Friday, April 13, 2012
The Alberta 2012 Election Twitter Echo Chamber
Most people that know me will confirm that I love to use Twitter and think that is an amazing social media platform. Over the past three years, I have been engaged on this medium and have met some outstanding Calgarians of all party stripes online. I have become friends with a diverse group of people on twitter that I probably would never have met in real life. Over the past few years we have always had a great banter and while we often disagreed, we could have a respectful debate. This can best be seen through the diverse group of bloggers and media people that often get together for "Politweet" meet-ups, usually generously hosted by Joey Oberhoffner and Derrick Jacobson. These tweetups take place with people from the entire political spectrum and truth be told, we all get along just fine! That said, not all of the twitter engagement over the past few weeks with respect to #abvote has been as ideal.
If you think back to the 2010 Calgary Municipal election, the use of Twitter to engage political discussion exploded. People that were not typically involved or interested in politics used this medium to ask questions and debate issues respectfully. This healthy debate actually engaged people to get involved and led to an increased turnout on election day and help to inform voters of the issues the city faced. Fast forward to the Alberta provincial election and the same cannot be said. The #abvote negativity appears to have driven many average tweeters away from the conversation. I have heard numerous times that people who try to ask questions or join the debate are "pounced on" from the opposing side, which causes some to just back away from the conversation.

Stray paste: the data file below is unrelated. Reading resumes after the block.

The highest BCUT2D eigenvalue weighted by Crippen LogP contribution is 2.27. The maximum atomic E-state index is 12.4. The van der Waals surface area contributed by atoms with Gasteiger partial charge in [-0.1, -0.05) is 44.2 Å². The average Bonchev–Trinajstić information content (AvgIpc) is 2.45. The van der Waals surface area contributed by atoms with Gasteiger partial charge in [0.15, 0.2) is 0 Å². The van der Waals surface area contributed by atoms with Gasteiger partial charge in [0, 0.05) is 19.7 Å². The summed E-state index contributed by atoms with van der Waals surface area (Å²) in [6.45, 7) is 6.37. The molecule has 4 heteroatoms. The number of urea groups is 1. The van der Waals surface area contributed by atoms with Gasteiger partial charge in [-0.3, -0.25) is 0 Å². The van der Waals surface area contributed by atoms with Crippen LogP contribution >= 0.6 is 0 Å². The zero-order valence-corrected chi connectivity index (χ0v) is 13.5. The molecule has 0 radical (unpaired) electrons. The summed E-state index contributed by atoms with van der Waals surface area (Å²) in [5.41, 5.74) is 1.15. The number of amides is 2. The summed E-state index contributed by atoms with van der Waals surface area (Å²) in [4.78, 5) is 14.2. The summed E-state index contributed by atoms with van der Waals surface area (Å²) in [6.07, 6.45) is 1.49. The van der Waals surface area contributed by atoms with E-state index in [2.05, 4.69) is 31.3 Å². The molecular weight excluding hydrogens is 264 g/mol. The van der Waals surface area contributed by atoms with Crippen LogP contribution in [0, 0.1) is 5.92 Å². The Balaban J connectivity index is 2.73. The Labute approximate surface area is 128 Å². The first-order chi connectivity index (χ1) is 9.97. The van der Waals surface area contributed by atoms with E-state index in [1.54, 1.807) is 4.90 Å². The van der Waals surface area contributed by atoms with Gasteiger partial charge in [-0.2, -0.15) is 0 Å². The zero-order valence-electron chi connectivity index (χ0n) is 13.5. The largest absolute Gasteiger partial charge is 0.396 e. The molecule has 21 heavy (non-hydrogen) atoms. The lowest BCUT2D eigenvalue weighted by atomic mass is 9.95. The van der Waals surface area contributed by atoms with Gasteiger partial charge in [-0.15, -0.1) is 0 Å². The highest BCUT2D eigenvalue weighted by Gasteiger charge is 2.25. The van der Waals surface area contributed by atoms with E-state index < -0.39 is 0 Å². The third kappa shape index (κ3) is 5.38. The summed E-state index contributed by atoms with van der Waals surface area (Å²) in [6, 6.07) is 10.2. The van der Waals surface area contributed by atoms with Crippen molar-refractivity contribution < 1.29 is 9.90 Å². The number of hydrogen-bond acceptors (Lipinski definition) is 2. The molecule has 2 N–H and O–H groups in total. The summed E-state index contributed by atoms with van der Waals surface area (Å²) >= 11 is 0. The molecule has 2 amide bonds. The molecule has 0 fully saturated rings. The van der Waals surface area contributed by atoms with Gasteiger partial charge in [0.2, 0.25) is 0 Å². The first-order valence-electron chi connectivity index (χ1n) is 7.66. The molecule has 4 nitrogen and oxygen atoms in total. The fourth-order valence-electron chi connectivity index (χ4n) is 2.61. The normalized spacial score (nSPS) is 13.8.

Since many casual political twitter followers seem to be driven away from the debates, it looks like the only people left screaming are the "usual suspects' ( myself included) and we appear to be just yelling into an endless echo chamber. If this is true, I often wonder if others think there actually is value in tweeting and trying to debate issues regarding the election? If PCAA and WRP members just banter back and forth, without outside engagement, what is the point? (Its not like we are not going to sway each other to vote for the other party!) It often just comes back to attacks by each side, followed by responses and another attack. While I have been guilty of this, I have really been getting drained by it all.
It will be interesting to see just how bad things get online over the next few weeks. While its unfortunate that it has gotten so nasty, it is even more shameful that we have driven people away from the conversation. While most of us clearly show which party we support by our avatar "twibbons', we are probably failing to properly and objectively inform the casual twitter user. Hopefully, we really all can go back to being friends when this is all over and can look toward the example that the Politweet members set in respectful disagreement!